New Zealand’s state-owned weather and atmospheric research body is being taken to court in a challenge over the accuracy of its data used to calculate global warming.
The New Zealand Climate Science Coalition said it had lodged papers with the High Court asking the court to invalidate the official temperatures record of the National Institute of Water and Atmospheric Research (Niwa).
The lobby of climate sceptics and ACT Party have long criticised Niwa over its temperature data, which Niwa says is mainstream science and not controversial, and the raw data publicly available.
The coalition said the New Zealand Temperature Records (NZTR) were the historical base of NIWA’s advice to the Government on issues relating to climate change.
Coalition spokesman Bryan Leyland said many scientists believed although the earth had been warming for 150 years, it had not heated as much as Government archives claimed.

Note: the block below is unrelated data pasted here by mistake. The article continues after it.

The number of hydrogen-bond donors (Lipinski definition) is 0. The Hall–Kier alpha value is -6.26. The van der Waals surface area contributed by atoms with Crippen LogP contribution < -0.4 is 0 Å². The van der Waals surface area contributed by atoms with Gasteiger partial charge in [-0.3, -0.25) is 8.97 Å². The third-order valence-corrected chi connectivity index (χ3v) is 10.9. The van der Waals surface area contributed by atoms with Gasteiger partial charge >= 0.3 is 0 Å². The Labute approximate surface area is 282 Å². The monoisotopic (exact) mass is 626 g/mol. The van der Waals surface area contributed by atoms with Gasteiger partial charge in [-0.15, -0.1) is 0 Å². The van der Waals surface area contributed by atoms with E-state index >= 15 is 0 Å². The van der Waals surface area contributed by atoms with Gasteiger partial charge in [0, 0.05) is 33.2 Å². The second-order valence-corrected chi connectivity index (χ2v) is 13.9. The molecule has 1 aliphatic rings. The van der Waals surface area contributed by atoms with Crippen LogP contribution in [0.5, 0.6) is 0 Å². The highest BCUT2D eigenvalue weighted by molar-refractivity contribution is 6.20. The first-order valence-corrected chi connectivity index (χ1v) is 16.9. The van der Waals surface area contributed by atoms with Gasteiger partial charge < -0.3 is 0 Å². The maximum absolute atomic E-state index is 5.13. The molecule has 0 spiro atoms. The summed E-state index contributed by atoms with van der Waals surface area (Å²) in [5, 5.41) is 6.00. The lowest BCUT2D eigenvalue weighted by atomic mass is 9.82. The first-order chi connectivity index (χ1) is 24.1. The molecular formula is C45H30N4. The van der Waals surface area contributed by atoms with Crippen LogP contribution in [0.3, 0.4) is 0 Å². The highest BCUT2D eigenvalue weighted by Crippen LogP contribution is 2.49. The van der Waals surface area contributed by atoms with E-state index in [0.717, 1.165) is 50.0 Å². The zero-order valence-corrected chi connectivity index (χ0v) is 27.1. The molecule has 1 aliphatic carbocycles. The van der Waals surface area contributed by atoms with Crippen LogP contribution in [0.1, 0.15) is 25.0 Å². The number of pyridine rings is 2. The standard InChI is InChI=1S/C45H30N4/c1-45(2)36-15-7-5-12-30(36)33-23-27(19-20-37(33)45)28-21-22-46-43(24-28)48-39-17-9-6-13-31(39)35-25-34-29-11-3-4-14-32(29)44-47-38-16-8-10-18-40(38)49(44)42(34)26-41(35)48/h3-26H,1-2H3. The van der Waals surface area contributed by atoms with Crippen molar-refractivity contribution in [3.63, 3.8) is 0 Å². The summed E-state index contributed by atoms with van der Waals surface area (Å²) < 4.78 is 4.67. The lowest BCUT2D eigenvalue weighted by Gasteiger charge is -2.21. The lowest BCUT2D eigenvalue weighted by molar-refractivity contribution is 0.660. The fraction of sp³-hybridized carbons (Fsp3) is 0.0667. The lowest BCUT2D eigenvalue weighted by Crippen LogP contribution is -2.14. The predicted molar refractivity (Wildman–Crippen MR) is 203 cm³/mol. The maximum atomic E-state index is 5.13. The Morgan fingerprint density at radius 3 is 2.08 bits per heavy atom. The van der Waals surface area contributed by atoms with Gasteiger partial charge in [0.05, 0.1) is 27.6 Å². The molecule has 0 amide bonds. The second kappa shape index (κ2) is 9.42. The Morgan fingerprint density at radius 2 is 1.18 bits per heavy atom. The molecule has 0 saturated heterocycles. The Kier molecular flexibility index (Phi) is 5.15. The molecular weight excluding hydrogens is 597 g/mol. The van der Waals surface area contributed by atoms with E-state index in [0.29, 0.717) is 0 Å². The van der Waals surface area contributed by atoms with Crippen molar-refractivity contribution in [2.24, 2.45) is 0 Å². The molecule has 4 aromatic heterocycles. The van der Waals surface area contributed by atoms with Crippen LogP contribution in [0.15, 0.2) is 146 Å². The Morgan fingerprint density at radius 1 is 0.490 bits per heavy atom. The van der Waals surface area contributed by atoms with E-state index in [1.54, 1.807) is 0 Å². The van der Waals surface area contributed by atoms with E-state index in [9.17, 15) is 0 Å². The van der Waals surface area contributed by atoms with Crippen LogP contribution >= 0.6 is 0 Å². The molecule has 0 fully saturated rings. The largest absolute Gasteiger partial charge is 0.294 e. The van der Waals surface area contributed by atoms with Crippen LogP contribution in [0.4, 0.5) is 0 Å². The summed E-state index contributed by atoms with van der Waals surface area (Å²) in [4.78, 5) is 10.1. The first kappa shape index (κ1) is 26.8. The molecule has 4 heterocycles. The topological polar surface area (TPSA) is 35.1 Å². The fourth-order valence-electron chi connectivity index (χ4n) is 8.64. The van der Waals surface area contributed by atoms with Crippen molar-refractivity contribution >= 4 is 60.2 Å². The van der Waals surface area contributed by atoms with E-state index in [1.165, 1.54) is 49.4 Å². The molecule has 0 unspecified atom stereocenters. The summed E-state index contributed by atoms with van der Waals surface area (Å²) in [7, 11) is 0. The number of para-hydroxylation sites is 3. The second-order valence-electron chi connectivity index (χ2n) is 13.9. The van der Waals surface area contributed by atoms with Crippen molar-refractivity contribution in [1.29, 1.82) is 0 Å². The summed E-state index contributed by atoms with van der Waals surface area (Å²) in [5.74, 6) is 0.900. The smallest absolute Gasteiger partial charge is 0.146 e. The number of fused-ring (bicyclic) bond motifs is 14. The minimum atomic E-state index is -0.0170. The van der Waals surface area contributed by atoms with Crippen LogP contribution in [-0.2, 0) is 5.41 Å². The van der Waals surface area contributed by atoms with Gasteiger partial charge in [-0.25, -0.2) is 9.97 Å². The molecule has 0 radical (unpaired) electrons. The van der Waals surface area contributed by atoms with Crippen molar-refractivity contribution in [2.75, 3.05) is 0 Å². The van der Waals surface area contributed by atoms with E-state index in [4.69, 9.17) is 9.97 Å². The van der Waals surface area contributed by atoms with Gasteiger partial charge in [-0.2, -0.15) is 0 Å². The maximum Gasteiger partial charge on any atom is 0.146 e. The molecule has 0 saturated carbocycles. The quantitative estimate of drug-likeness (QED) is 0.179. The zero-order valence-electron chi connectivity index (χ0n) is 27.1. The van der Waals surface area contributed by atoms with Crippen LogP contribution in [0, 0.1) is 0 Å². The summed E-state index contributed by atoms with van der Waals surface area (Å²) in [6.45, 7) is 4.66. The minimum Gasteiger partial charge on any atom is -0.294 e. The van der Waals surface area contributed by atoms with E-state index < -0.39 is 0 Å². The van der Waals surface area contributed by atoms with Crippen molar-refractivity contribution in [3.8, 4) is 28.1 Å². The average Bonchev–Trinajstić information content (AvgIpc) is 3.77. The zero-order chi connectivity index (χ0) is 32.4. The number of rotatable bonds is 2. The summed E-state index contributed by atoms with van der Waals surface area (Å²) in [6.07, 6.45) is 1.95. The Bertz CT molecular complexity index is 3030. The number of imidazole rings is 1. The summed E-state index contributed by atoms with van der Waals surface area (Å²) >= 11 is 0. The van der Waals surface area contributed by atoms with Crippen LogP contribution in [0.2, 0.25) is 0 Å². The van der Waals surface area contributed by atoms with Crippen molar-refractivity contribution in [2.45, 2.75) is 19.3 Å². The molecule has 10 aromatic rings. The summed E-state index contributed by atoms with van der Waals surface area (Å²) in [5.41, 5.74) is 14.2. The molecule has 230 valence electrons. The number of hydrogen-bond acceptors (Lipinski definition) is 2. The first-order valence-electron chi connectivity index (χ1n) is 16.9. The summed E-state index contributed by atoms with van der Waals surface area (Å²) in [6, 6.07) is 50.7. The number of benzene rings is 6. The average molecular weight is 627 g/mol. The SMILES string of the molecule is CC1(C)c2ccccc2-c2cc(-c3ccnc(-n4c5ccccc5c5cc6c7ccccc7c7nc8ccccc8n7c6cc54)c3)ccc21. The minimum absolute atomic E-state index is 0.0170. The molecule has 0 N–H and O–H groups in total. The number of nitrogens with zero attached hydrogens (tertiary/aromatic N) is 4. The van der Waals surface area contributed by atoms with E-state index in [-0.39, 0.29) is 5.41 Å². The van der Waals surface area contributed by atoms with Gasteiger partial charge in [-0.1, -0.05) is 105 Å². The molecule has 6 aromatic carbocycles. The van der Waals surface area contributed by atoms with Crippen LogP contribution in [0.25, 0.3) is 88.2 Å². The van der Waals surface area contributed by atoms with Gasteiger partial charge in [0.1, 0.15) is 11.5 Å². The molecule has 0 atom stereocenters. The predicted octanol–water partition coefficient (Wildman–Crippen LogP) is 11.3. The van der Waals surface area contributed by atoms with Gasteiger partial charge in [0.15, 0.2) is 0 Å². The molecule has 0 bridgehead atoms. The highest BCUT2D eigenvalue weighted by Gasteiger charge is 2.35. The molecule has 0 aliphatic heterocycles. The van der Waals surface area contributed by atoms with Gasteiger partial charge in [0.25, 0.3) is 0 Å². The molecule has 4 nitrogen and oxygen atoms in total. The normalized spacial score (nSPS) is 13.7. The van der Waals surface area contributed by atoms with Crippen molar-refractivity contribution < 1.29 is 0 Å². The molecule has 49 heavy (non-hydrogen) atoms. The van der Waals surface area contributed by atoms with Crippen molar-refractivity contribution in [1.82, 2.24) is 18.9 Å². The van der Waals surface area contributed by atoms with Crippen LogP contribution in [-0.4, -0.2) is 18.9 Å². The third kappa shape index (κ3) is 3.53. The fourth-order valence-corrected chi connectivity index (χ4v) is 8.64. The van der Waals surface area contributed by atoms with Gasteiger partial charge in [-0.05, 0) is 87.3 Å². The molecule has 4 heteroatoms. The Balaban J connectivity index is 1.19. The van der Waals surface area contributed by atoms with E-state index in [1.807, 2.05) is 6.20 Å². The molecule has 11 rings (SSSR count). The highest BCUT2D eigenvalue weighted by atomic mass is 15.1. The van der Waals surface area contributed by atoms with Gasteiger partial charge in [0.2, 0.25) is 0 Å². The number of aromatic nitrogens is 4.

He said the New Zealand Meteorological Service had shown no warming during the past century but Niwa had adjusted its records to show a warming trend of 1degC. The warming figure was high and almost 50 percent above the global average, said Mr Leyland.
The coalition said the 1 deg C warming during the 20th century was based on adjustments taken by Niwa from a 1981 student thesis by then student Jim Salinger, a Niwa employee who was later sacked after talking to the media without permission.
The Salinger thesis was subjective and untested and meteorologists more senior to Dr Salinger did not consider the temperature data should be adjusted, it said.
The coalition would ask the court to find Niwa’s New Zealand Temperature Record invalid.
It would also seek a court declaration preventing Niwa from using the NZTR when it advised the Government or any other body on global climate issues. It would also ask the court to order Niwa to produce a full and accurate NZTR.
Mr Leyland said Niwa was refusing to repudiate the NZTR to avoid political embarrassment and loss of public confidence.
A substantive hearing was expected later this year.